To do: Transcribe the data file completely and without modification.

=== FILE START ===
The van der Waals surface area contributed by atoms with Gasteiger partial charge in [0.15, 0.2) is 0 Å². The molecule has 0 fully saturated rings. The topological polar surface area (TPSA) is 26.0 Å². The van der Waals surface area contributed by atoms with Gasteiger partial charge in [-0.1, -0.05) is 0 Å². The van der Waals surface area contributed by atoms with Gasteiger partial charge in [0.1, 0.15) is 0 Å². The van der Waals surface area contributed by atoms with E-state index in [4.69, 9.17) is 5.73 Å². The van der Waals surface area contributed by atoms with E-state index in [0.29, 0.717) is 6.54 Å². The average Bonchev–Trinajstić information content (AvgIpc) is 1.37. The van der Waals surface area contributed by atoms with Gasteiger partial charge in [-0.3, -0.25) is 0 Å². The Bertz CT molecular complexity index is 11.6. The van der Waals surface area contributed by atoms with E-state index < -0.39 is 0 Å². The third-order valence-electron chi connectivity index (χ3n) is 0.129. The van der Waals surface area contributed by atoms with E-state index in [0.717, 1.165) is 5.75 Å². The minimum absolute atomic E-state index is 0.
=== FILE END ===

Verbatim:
The van der Waals surface area contributed by atoms with Gasteiger partial charge in [0.15, 0.2) is 0 Å². The molecule has 0 fully saturated rings. The topological polar surface area (TPSA) is 26.0 Å². The van der Waals surface area contributed by atoms with Gasteiger partial charge in [-0.1, -0.05) is 0 Å². The van der Waals surface area contributed by atoms with Gasteiger partial charge in [0.1, 0.15) is 0 Å². The van der Waals surface area contributed by atoms with E-state index in [4.69, 9.17) is 5.73 Å². The van der Waals surface area contributed by atoms with E-state index in [0.29, 0.717) is 6.54 Å². The average Bonchev–Trinajstić information content (AvgIpc) is 1.37. The van der Waals surface area contributed by atoms with Gasteiger partial charge in [-0.3, -0.25) is 0 Å². The Bertz CT molecular complexity index is 11.6. The van der Waals surface area contributed by atoms with E-state index < -0.39 is 0 Å². The third-order valence-electron chi connectivity index (χ3n) is 0.129. The van der Waals surface area contributed by atoms with E-state index in [0.717, 1.165) is 5.75 Å². The minimum absolute atomic E-state index is 0.